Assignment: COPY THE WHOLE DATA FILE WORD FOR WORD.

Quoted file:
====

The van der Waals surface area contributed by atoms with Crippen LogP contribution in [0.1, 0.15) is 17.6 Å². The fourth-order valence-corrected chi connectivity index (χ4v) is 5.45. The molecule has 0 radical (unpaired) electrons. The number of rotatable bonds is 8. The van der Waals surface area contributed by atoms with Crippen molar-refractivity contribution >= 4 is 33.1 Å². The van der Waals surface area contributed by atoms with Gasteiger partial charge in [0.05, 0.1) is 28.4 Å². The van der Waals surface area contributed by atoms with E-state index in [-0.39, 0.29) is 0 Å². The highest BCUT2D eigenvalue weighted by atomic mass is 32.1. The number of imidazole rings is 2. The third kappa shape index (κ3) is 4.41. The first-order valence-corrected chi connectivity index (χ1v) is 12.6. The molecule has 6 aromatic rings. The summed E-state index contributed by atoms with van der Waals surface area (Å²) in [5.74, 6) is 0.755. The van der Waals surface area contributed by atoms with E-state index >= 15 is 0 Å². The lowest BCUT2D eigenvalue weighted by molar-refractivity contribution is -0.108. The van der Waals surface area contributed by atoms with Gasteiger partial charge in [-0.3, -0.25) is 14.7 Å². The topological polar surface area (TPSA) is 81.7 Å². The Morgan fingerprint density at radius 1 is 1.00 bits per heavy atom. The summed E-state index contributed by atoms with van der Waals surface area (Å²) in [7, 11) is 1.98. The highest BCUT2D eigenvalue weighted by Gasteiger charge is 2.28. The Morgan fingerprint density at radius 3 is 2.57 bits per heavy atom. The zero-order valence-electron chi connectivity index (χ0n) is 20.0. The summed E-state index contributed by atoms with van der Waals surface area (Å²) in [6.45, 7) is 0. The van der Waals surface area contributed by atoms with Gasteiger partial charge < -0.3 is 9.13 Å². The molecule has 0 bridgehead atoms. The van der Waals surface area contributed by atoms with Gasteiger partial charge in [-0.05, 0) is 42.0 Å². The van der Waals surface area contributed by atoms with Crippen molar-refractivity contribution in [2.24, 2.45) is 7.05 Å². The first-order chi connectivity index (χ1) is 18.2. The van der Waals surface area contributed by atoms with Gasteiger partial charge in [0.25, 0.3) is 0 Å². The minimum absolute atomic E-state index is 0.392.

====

The van der Waals surface area contributed by atoms with Crippen LogP contribution in [0.1, 0.15) is 17.6 Å². The fourth-order valence-corrected chi connectivity index (χ4v) is 5.45. The molecule has 0 radical (unpaired) electrons. The number of rotatable bonds is 8. The van der Waals surface area contributed by atoms with Crippen molar-refractivity contribution >= 4 is 33.1 Å². The van der Waals surface area contributed by atoms with Gasteiger partial charge in [0.05, 0.1) is 28.4 Å². The van der Waals surface area contributed by atoms with E-state index in [-0.39, 0.29) is 0 Å². The highest BCUT2D eigenvalue weighted by atomic mass is 32.1. The number of imidazole rings is 2. The third kappa shape index (κ3) is 4.41. The first-order valence-corrected chi connectivity index (χ1v) is 12.6. The molecule has 6 aromatic rings. The summed E-state index contributed by atoms with van der Waals surface area (Å²) in [5.74, 6) is 0.755. The van der Waals surface area contributed by atoms with E-state index >= 15 is 0 Å². The lowest BCUT2D eigenvalue weighted by molar-refractivity contribution is -0.108. The van der Waals surface area contributed by atoms with Gasteiger partial charge in [-0.3, -0.25) is 14.7 Å². The topological polar surface area (TPSA) is 81.7 Å². The Morgan fingerprint density at radius 1 is 1.00 bits per heavy atom. The summed E-state index contributed by atoms with van der Waals surface area (Å²) in [7, 11) is 1.98. The highest BCUT2D eigenvalue weighted by Gasteiger charge is 2.28. The Morgan fingerprint density at radius 3 is 2.57 bits per heavy atom. The zero-order valence-electron chi connectivity index (χ0n) is 20.0. The summed E-state index contributed by atoms with van der Waals surface area (Å²) in [6.45, 7) is 0. The van der Waals surface area contributed by atoms with Gasteiger partial charge < -0.3 is 9.13 Å². The molecule has 0 bridgehead atoms. The van der Waals surface area contributed by atoms with Gasteiger partial charge in [-0.05, 0) is 42.0 Å². The van der Waals surface area contributed by atoms with Crippen molar-refractivity contribution in [2.24, 2.45) is 7.05 Å². The first-order chi connectivity index (χ1) is 18.2. The van der Waals surface area contributed by atoms with Gasteiger partial charge in [0.25, 0.3) is 0 Å². The minimum absolute atomic E-state index is 0.392.